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Does the C++ standard library have an "ordered set" datastructure? By ordered set, I mean something that is exactly the same as the ordinary std::set but that remembers the order in which you added the items to it.

If not, what is the best way to simulate one? I know you could do something like have a set of pairs with each pair storing the number it was added in and the actual value, but I dont want to jump through hoops if there is a simpler solution.

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So you want to be able to access it quickly both in sorted order and in insertion order? – Jefromi Oct 18 '11 at 0:24
What, precisely, are the other characteristics of set you are interested in? Uniqueness? Removal performance? – Robᵩ Oct 18 '11 at 0:29
@Jefromi I want to quickly tell if an item is in the set and iterate it in inserted order if possible. – Seth Carnegie Oct 18 '11 at 0:29
What you're describing is the exact scenario Boost.MultiIndex was created for (see @KerrekSB's answer). – ildjarn Oct 18 '11 at 0:31
@Rob uniqueness and speed of checking if something is in the set or not. – Seth Carnegie Oct 18 '11 at 0:31

5 Answers 5

up vote 14 down vote accepted

No single, homogeneous data structure will have this property, since it is either sequential (i.e. elements are arranged in insertion order) or associative (elements are arranged in some order depending on value).

The best, clean approach would perhaps be something like Boost.MultiIndex, which allows you to add multiple indexes, or "views", on a container, so you can have a sequential and an ordered index.

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+1 for recommending Boost.MultiIndex -- it really is the best solution to these sorts of questions. – ildjarn Oct 18 '11 at 0:25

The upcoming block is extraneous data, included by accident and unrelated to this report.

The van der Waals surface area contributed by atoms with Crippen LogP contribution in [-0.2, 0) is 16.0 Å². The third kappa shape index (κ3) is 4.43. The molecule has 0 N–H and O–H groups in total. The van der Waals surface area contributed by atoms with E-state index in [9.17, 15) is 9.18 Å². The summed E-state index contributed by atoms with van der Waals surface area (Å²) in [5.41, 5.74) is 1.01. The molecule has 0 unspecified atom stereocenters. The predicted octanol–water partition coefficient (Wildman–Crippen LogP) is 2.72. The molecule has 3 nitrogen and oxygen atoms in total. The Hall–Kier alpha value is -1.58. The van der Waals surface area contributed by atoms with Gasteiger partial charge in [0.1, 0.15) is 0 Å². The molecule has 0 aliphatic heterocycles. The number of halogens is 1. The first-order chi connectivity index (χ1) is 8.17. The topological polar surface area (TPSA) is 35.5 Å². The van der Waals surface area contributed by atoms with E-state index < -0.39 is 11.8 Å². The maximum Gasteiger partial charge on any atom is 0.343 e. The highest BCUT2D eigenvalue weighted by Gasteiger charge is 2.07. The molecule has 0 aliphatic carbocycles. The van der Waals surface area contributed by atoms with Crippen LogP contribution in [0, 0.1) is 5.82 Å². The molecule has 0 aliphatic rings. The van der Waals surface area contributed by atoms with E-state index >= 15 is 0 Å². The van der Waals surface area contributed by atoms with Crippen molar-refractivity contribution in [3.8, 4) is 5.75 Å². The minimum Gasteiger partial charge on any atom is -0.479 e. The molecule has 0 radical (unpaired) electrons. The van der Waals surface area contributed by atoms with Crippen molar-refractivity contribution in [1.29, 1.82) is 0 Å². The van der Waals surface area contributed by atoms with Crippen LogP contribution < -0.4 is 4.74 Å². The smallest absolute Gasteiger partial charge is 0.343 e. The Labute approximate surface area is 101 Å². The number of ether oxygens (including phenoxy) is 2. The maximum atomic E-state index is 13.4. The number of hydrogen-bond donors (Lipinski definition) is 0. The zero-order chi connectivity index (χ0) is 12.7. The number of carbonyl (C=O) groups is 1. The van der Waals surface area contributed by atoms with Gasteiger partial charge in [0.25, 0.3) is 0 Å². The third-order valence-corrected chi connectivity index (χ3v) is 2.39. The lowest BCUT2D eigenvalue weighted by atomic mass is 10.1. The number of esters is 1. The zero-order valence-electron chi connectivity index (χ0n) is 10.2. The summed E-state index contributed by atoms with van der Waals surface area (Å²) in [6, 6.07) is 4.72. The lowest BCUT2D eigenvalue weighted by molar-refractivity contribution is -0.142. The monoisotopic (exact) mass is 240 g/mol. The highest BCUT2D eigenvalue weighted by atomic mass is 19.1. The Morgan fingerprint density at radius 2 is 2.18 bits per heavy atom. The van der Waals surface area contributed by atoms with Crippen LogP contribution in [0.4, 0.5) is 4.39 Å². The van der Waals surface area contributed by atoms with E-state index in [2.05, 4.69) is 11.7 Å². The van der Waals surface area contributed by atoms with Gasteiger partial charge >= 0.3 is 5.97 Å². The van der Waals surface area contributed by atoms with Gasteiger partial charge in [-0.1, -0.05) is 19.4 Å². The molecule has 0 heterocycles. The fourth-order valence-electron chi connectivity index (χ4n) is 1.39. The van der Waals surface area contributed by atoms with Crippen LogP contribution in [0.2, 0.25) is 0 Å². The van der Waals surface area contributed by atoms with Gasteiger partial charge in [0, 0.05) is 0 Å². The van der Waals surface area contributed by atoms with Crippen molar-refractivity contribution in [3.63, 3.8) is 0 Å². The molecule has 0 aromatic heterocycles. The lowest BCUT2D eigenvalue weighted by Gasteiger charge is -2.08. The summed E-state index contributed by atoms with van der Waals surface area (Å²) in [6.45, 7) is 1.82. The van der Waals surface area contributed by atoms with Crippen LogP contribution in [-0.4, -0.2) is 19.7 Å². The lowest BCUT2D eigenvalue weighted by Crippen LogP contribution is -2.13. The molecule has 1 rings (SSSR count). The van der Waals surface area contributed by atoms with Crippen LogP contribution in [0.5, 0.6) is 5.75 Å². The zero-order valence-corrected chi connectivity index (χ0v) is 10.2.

Instead of making a std::set of whatever type you're using, why not pass it a std::pair of the object and an index that gets incremented at each insertion?

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That would sort of work, if you took good care when inserting existing values, and if you somehow had a policy how to find the biggest index in constant time. Perhaps a std::map<T, unsigned int> would be slightly more elegant, as its value type is already a pair (and you get mutable mapped elements). – Kerrek SB Oct 18 '11 at 0:31
@Kerrek that sounds like a pretty good idea. – Seth Carnegie Oct 18 '11 at 0:33
@SethCarnegie: Mind you, you still have to be able to find the highest current index, and that may not actually be possible in constant, or even logarithmic time. – Kerrek SB Oct 18 '11 at 0:43
@Kerrek why? If you start from 0 (which I am) you can use map::size to find the largest index right? – Seth Carnegie Oct 18 '11 at 0:58
Kerrek's other answer is still better in general, since Boost.MultiIndex will let you efficiently access the container indexed by insertion order. As things stand with this map<T, unsigned int>, it's an O(n) operation to find the element with a given index. Iterating in insertion order is O(n^2) with no additional memory, or O(n log n) with O(n) additional memory if you copy the whole lot into an array and sort before iterating. Might be fine for Seth's purposes, but quite restrictive... – Steve Jessop Oct 18 '11 at 9:40

No, it does not.

Such a container presumably would need two different iterators, one to iterate in the order defined by the order of adding, and another to iterate in the usual set order. There's nothing of that kind in the standard libraries.

One option to simulate it is to have a set of some type that contains an intrusive linked list node in addition to the actual data you care about. After adding an element to the set, append it to the linked list. Before removing an element from the set, remove it from the linked list. This is guaranteed to be OK, since pointers to set elements aren't invalidated by any operation other than removing that element.

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Ah, too bad. What do you recommend doing instead? – Seth Carnegie Oct 18 '11 at 0:23

I thought the answer is fairly simple, combine set with another iteratable structure (say, queue). If you like to iterate the set in the order that the element been inserted, push the elements in queue first, do your work on the front element, then pop out, put into set.

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Yes, it's called a vector or list (or array). Just appends to the vector to add element to the set.

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Yeah, but all of those allow for redundant elements, which is most likely what the OP is trying to avoid. – pg1989 Oct 18 '11 at 0:24
pg1989 is correct, I dont want duplicate elements and I dont want to linear search the array to check. – Seth Carnegie Oct 18 '11 at 0:28

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